Mon 13 Nov 2017
News - Getting to Know better: DIANA SENANAYAKE
Description
Getting to Know better: DIANA SENANAYAKE


With a strong international background I lived, studied and worked in many countries in Europe and Asia and have over 22 years’ experience in financial services. I’m currently a Managing Director Global Client Coverage at RBC Luxembourg which I joined 12 years ago and a Director of the Executive Board of ChinaLux chamber. I spent the last 6 years in Asia heading RBC Singapore and Malaysia entities where I was a board member. Prior to joining RBC, I worked in consulting at Andersen, Deloitte and E&Y, and I hold a Bachelor degree from the London School of Economics and Political Science (LSE) and completed the Executive Management Program at the London Business School (LBS).



What are in your opinion, the key attributes for a Director?

From my perspective the key attributes are: Passion to always look to advance and improve companies’ businesses, maintain a critical mind and challenge ideas which are not one’s area of expertise, think strategically setting the long term vision whilst focus on short to medium term results, take tough decisions when needed and always remain attentive and alert to signs which could underline potential issues in a company.

What do you think makes a great Board?

The board composition is critical to ensure diversity of thought and remove biases to challenge the status quo. The appropriate size of boards, the mix of skills and experience of its members are elements which will render it more effective. The quality of the chairman and his/her ability to encourage transparency and open discussion to lead to efficient decisions is also critical. Ultimately the board should share strong values and hold itself to the highest level of integrity.

What would you change to improve the effectiveness of Luxembourg Boards?

For companies headquartered in Luxembourg, there are many board members that are part of the company’s management team too. Increasing the number of non-executive directors might help increase independent and more diverse views.
There is also the question of resource and in particular time allocation. In Luxembourg, there are directors that sit on several boards for companies. While this can help bring a great deal of experience to the table, there is a fine balance in ensuring the individual is not stretched too thin and has enough energy devoted to each board they sit on. Given the number of foreign companies with a Luxembourg entity the role of those Luxembourg Boards can differ as they might not be in a position to take certain strategic decisions. These country or regional Boards however do have an obligation to ensure that global decisions being taken are aligned with the local business objectives and ensure its sustainability. If not, the board needs to feel empowered to voice any concerns they may have.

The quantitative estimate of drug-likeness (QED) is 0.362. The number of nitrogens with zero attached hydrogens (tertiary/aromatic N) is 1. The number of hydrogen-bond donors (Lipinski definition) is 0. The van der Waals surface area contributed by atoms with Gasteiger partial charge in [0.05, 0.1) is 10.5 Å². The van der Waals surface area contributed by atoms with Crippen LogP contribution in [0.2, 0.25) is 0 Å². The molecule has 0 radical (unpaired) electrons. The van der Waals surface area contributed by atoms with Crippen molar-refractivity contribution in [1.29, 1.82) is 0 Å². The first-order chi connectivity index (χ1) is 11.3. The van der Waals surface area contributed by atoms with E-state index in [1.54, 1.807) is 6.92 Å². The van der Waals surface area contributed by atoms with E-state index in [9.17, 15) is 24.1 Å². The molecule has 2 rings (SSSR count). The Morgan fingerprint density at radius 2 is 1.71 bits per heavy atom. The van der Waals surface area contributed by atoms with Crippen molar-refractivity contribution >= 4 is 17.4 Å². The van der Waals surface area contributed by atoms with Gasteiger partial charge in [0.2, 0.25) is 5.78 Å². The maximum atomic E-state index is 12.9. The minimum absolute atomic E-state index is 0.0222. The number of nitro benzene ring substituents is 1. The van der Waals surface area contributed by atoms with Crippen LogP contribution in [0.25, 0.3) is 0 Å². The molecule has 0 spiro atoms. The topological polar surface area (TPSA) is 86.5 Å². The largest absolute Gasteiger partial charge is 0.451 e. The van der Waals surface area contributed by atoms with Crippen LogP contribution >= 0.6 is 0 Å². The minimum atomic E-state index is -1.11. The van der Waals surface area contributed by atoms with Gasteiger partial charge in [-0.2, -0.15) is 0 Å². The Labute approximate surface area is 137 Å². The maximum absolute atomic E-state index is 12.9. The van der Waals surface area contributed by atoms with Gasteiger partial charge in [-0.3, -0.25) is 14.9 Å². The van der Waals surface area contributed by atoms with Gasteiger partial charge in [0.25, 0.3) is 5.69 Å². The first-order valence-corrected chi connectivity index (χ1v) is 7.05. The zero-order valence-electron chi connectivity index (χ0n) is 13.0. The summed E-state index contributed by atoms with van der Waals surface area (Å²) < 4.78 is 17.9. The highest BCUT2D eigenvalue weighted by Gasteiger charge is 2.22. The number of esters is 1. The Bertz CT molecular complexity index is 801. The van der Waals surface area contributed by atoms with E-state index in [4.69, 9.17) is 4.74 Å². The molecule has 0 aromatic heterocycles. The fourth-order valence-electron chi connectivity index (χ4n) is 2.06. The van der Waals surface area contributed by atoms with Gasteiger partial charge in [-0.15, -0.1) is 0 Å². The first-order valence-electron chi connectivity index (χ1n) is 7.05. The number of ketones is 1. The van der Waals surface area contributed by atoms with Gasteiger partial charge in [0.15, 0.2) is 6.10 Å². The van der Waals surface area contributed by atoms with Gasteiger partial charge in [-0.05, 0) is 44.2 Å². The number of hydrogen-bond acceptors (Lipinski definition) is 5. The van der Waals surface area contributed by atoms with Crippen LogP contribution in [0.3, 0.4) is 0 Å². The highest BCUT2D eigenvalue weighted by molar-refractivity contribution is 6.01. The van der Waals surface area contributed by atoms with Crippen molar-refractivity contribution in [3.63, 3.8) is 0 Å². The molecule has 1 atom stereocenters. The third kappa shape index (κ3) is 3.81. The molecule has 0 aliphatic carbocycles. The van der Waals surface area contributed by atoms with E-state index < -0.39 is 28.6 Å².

What is the best or worse business decision you have ever made, and why?

Throughout my career, I have taken many business decisions and some have generated very successful outcomes and others less. It is not one great decision that matters, but the will to do the right thing that has always guided me and the ability to learn from my mistakes. A business decision is generally influenced by a number of facts and tangible elements but also by experience and knowledge, hence over the years I have learned to take business decisions faster and more
effectively. The most successful people and companies in the world have all made mistakes in the past, the secret of their success is how they acted on that mistake and learnt from it.

What does the outlook of Luxembourg look like, 10 years from now?

No one can predict the future but looking at the evolution of Luxembourg over the past 20 years coupled with the continued need from institutions around the world, I’m quite confident that the jurisdiction will continue to evolve positively. To achieved this, Luxembourg will need to continue enhancing its governance model, and companies which haven’t seriously thought about this, will certainly need to adjust their existing structures.

How can ILA contribute to the economy, better boards and society?

Looking back at the evolution of the Governance in Luxembourg since the inception of ILA in 2005, ILA can be proud of its achievements and its contribution to enhance the quality of governance in Luxembourg companies. ILA should continue providing training programs related to governance, organize networking events whereby the community can share best practices and active working groups with clear objectives. Other areas which could be envisaged are more active engagement for new members to further increase awareness on this topic, across industry sectors and company type, and subsequently increase the adoption of best practices. Given the globalization of companies and Luxembourg being an international business center, collaboration with similar bodies of other countries could be beneficial. In close collaboration with regulators, ILA is well positioned to implement a best practice evaluation system for boards and become the local body for company board certification.